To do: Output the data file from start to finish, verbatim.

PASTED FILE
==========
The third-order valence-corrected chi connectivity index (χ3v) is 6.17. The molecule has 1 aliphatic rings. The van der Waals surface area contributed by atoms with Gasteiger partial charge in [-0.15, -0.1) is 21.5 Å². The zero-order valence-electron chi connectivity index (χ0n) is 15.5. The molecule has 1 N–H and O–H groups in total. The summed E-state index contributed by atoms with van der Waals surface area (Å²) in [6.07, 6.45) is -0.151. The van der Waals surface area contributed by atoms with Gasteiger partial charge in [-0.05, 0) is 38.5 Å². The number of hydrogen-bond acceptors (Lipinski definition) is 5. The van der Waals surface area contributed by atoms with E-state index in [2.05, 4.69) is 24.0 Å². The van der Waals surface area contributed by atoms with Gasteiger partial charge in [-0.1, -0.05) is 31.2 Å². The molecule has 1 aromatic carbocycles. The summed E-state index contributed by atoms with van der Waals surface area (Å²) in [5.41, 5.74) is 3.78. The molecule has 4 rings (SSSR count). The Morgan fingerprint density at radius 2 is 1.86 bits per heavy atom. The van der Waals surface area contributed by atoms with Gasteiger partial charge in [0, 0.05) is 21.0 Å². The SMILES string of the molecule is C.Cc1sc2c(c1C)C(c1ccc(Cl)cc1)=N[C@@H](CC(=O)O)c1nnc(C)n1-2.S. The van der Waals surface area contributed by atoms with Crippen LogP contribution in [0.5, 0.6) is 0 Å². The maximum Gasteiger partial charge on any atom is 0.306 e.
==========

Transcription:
The third-order valence-corrected chi connectivity index (χ3v) is 6.17. The molecule has 1 aliphatic rings. The van der Waals surface area contributed by atoms with Gasteiger partial charge in [-0.15, -0.1) is 21.5 Å². The zero-order valence-electron chi connectivity index (χ0n) is 15.5. The molecule has 1 N–H and O–H groups in total. The summed E-state index contributed by atoms with van der Waals surface area (Å²) in [6.07, 6.45) is -0.151. The van der Waals surface area contributed by atoms with Gasteiger partial charge in [-0.05, 0) is 38.5 Å². The number of hydrogen-bond acceptors (Lipinski definition) is 5. The van der Waals surface area contributed by atoms with E-state index in [2.05, 4.69) is 24.0 Å². The van der Waals surface area contributed by atoms with Gasteiger partial charge in [-0.1, -0.05) is 31.2 Å². The molecule has 1 aromatic carbocycles. The summed E-state index contributed by atoms with van der Waals surface area (Å²) in [5.41, 5.74) is 3.78. The molecule has 4 rings (SSSR count). The Morgan fingerprint density at radius 2 is 1.86 bits per heavy atom. The van der Waals surface area contributed by atoms with Gasteiger partial charge in [0, 0.05) is 21.0 Å². The SMILES string of the molecule is C.Cc1sc2c(c1C)C(c1ccc(Cl)cc1)=N[C@@H](CC(=O)O)c1nnc(C)n1-2.S. The van der Waals surface area contributed by atoms with Crippen LogP contribution in [0.5, 0.6) is 0 Å². The maximum Gasteiger partial charge on any atom is 0.306 e.